‘Give us a shout if you can’t find the bedroom.” As I read through the check-in details before my trip, this was the line that intrigued me most. After all, I was not staying in a mansion with a maze of corridors, but a woodland cabin.
A few weeks later, standing in the cabin’s living room, I couldn’t find the bedroom. I searched in vain for a door or some sort of drop-down staircase. It was only when I took a more Scooby-Doo approach that the entrance was revealed. I shan’t spoil the fun for future guests, but let’s say there’s more to the bookcases than meets the eye.
The hidden bedroom is one of many lighthearted touches at the recently opened Log Jam. The cabin took owners Huw and Bernice three years to construct at Little Menherion, a Cornish smallholding surrounded by farmland and half a mile from the nearest road.
“Our initial idea was to build it as a writer’s retreat,” Huw told me. That explained the 1930s Imperial Good Companion typewriter I found inside. It has been fully restored, and guests are encouraged to get in touch with their inner Highsmith or Hemingway and tap away on it.
In tune with this old school theme, I’d arrived on foot. From the station at Redruth (nine miles west of Truro, 12 east of St Ives and 11 north-west of Falmouth) it was a pleasant four-mile rural walk over low hills. Staying off-road virtually the entire way, I passed by the tall brick chimneys and tumbledown buildings of former copper mines, now smothered in gorse and the occasional palm. On arrival, I handed Bernice my phone and laptop – on this three-night stay I would attempt to slow down and live well.
“We’ve tried to be as environment-friendly as we can,” Huw said as I explored the cabin, “and we’ve used natural materials wherever possible.” Log Jam, with its frame of local Douglas fir and larch cladding, looks at home in the young grove that shelters it. A pair of slender oaks rise in touching distance of the walls, while a silver-barked sycamore grows right through the spacious veranda.
Stepping inside, I breathed in the rich smell of wood and took in the eye-catching steampunk effect created on one wall with the use of wooden offcuts. Across a covered walkway, a separate cabin housed a shower and a swish composting loo.
Despite the call of the typewriter, I ended up on the comfy sofa, reading a great deal from the cabin’s library. There’s a well-equipped kitchen (and even an induction hob – a rare nod to modernity) and one evening I baked, using the oven heated by the wood-burning stove.
Each morning I sat at a table on the veranda to eat breakfast in the company of birds, the most exotic visitors to the copse being great spotted woodpeckers and a lone greenfinch. I took a daily wander around the smallholding, over a brook, beside a pond and up through a series of small fields to apple orchards and a fledgling woodland. When night fell, I climbed up into the high double bed and experienced what is almost a forgotten pleasure: utter silence. The first night I slept for 10 hours. Admittedly, the following night I was awoken by the bellowing of a herd of red deer, but I’ll take that over traffic noise or sirens anytime.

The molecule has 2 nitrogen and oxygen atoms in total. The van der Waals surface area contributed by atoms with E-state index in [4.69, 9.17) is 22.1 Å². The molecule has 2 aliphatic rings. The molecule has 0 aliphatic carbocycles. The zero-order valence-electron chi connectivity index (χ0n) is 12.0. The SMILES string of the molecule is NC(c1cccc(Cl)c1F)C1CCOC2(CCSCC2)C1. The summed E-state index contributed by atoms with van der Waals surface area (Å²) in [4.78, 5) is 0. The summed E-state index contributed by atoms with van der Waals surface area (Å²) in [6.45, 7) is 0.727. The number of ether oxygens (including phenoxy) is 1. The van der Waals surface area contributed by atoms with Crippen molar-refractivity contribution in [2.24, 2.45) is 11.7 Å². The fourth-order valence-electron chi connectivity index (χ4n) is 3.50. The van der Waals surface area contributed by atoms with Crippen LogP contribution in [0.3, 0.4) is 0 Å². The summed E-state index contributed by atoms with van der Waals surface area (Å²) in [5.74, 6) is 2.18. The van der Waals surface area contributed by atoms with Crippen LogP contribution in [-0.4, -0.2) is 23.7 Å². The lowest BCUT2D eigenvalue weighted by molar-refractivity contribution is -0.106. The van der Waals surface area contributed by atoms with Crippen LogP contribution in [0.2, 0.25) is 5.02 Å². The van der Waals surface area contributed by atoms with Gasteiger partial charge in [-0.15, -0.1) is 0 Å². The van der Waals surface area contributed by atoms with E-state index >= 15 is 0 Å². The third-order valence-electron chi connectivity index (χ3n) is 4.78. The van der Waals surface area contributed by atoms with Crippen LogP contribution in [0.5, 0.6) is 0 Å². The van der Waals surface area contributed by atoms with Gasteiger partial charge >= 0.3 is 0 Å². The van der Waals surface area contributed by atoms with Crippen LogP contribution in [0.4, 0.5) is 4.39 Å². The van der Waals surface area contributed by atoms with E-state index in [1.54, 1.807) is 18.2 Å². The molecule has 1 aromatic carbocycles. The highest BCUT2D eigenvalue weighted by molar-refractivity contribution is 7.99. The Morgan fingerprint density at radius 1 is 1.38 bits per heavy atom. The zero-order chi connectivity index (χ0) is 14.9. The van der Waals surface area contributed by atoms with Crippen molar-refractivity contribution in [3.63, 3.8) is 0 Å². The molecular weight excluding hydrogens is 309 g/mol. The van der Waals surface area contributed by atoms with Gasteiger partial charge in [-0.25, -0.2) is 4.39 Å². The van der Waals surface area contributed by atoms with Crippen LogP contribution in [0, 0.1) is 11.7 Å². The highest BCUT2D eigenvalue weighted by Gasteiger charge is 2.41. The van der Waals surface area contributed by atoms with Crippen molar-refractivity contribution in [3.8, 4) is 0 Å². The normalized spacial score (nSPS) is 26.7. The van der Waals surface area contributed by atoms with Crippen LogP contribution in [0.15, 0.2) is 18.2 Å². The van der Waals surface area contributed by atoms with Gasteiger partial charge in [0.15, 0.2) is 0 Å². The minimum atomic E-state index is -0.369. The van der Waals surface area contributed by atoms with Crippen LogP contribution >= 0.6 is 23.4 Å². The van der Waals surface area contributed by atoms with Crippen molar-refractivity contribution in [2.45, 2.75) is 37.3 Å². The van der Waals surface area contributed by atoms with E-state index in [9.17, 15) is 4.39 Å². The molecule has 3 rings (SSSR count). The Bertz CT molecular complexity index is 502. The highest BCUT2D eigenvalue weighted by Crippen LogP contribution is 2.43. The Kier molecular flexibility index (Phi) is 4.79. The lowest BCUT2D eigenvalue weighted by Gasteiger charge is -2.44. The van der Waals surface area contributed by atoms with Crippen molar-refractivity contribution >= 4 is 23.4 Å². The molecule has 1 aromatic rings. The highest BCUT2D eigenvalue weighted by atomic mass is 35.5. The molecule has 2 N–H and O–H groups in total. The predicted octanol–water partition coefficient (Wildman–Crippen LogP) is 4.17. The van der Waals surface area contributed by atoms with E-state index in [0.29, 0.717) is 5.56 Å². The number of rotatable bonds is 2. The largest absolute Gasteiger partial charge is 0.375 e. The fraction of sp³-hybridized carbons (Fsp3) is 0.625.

Though perfectly content to potter in my sylvan bubble, I did force myself out for excursions. Borrowing a funky old mountain bike from Huw and Bernice’s collection, I went village-hopping on country lanes thick with yellow and pink honeysuckle and foxgloves. For the first few miles towards the Helford River, I passed more horse riders than car drivers.
Reaching the coast, I walked out on to Dennis Head to watch ships sliding through a calm sea. On another day, I took a stroll on footpaths up the neighbouring Carnmenellis hill for views of farmland dotted with woods, before dropping down for a circuit of the nearby Stithians reservoir, stopping for coffee and cake at the new shoreside Wild Vibes cafe. On the way back, I got goodies from Little Menherion’s honesty shop: fruit and vegetables picked from the organic kitchen garden and, from the orchards, home-produced ciders.
As I lay in bed on my final morning listening to the rain on the roof, and gazing at a scene composed almost entirely of shades of green, I found myself agreeing with something Bernice had told me – this was much too tranquil a place to reserve just for writers.
• Accommodation was provided by Canopy & Stars. Log Jam sleeps two and costs from £110 a night (three-night minimum), canopyandstars.co.uk